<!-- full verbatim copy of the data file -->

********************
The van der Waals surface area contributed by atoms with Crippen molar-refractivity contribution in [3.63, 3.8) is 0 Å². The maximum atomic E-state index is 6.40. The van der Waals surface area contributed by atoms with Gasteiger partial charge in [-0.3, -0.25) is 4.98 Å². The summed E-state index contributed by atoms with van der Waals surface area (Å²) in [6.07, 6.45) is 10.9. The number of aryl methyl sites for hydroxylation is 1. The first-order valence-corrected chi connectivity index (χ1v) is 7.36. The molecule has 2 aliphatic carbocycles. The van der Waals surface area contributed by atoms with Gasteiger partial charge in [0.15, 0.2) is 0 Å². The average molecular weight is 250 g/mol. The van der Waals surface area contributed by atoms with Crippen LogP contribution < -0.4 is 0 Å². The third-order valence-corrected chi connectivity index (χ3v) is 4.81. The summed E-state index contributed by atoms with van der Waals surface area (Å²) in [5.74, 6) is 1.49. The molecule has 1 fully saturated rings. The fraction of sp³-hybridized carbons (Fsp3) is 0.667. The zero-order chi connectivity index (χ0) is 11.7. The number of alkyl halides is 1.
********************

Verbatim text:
The van der Waals surface area contributed by atoms with Crippen molar-refractivity contribution in [3.63, 3.8) is 0 Å². The maximum atomic E-state index is 6.40. The van der Waals surface area contributed by atoms with Gasteiger partial charge in [-0.3, -0.25) is 4.98 Å². The summed E-state index contributed by atoms with van der Waals surface area (Å²) in [6.07, 6.45) is 10.9. The number of aryl methyl sites for hydroxylation is 1. The first-order valence-corrected chi connectivity index (χ1v) is 7.36. The molecule has 2 aliphatic carbocycles. The van der Waals surface area contributed by atoms with Gasteiger partial charge in [0.15, 0.2) is 0 Å². The average molecular weight is 250 g/mol. The van der Waals surface area contributed by atoms with Crippen LogP contribution < -0.4 is 0 Å². The third-order valence-corrected chi connectivity index (χ3v) is 4.81. The summed E-state index contributed by atoms with van der Waals surface area (Å²) in [5.74, 6) is 1.49. The molecule has 1 fully saturated rings. The fraction of sp³-hybridized carbons (Fsp3) is 0.667. The zero-order chi connectivity index (χ0) is 11.7. The number of alkyl halides is 1.